How and Why Prevent Illegal Trade of Species?
It has been common knowledge for years that the Earth’s biodiversity is in danger, and with it, the planet itself. This problem needs several solutions, one of the most important of which is to prevent the illegal trade of species.
Reversing climate change, the melting of the poles, pandemics, and many other threats to life depend on this measure and many others. In this article, we’ll focus on one of the actions of human beings that most harms the present and the future of our planet: the capture, transport, and illegal sale of animals and plants.
Illegal trade of species and the CITES Convention
If you’re a nature lover and you’re interested in protecting nature, you’ll find it strange to think that in some countries it’s still legal to trade in certain species, as well as their parts or derivatives. Generally speaking, the law of each country regulates the collection and sale of each species according to its economic value for humans, mainly.
At an international level, there’s a regulation called CITES (Convention on International Trade in Endangered Species of Wild Fauna and Flora). Thanks to this treaty, a worldwide network for the control of trade in endangered wild species is established.
CITES-registered transactions comprise 78% of exotic animals and 22% of plant species.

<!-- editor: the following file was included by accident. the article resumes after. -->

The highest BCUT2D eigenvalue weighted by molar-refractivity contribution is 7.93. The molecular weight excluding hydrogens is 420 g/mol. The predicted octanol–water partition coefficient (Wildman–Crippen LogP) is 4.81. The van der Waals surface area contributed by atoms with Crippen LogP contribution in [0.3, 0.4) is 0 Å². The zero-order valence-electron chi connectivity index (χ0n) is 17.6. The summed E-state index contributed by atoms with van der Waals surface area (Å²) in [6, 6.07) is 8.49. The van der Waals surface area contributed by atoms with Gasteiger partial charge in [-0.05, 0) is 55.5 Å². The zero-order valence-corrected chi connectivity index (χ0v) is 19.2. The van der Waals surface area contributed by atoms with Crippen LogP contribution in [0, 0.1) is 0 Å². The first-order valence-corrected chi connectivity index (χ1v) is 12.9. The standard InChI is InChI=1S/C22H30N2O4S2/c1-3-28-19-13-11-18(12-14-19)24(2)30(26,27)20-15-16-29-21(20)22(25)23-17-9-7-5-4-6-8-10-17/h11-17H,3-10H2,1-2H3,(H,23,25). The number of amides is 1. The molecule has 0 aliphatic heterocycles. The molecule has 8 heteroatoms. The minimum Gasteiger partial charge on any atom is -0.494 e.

Today, more than 37,000 species of animals and plants are included in the CITES list. Within this list there are 3 appendices that determine the degree of protection for each taxon:
- Appendix I: This includes species threatened with extinction. Selling them, their parts, and derivatives is prohibited.
- Appendix II: This section lists plants and animals whose trade is regulated for conservation reasons, but which aren’t necessarily endangered.
- Appendix III: When a party to the convention requests that trade in a particular species be regulated, that taxon is listed in this appendix until the other parties approve or reject it.
On paper, the numbers and the rules look impressive. However, putting them into practice implies a lot of adverse factors to control, resulting in unsolved problems such as the following:
- The millions of species that aren’t included in CITES depend on the legislation of each country, which makes them susceptible to continue to be harvested and traded no matter what negative consequences there may be.
- CITES merely regulates trade: It has no power to stop criminal activities such as poaching and the illegal collection of plants if they aren’t then traded.
- If it can’t prove that protected species have crossed the border in contravention of CITES rules, there’s no legal way to take action against the traffickers.
Therefore, it’s assumed that crimes against nature are much more extensive than what’s reflected in official documents, huge in themselves. In 2017 (the latest year for which data is available), 20,762 seizures of animals and plants were made at borders and customs.
Illegal trade in species is worth between 10 and 20 billion euros every year, a figure comparable to that of drug trafficking and second only to the illegal sale of arms.
The two most endangered species are elephants (with trade in specimens and their parts accounting for 33.1% of the total) and rosewood, an exotic timber from tropical parts of Africa, America, and Asia. The tree from which this material originates accounts for 40.7% of the total trade in endangered species.
Why prevent illegal trade in species?
The reasons for preventing illegal trade in species are common sense: for the planet, for the animals, and for humans themselves. There isn’t much to argue about. However, the facts that touch our hearts are much more explicit and specific ones.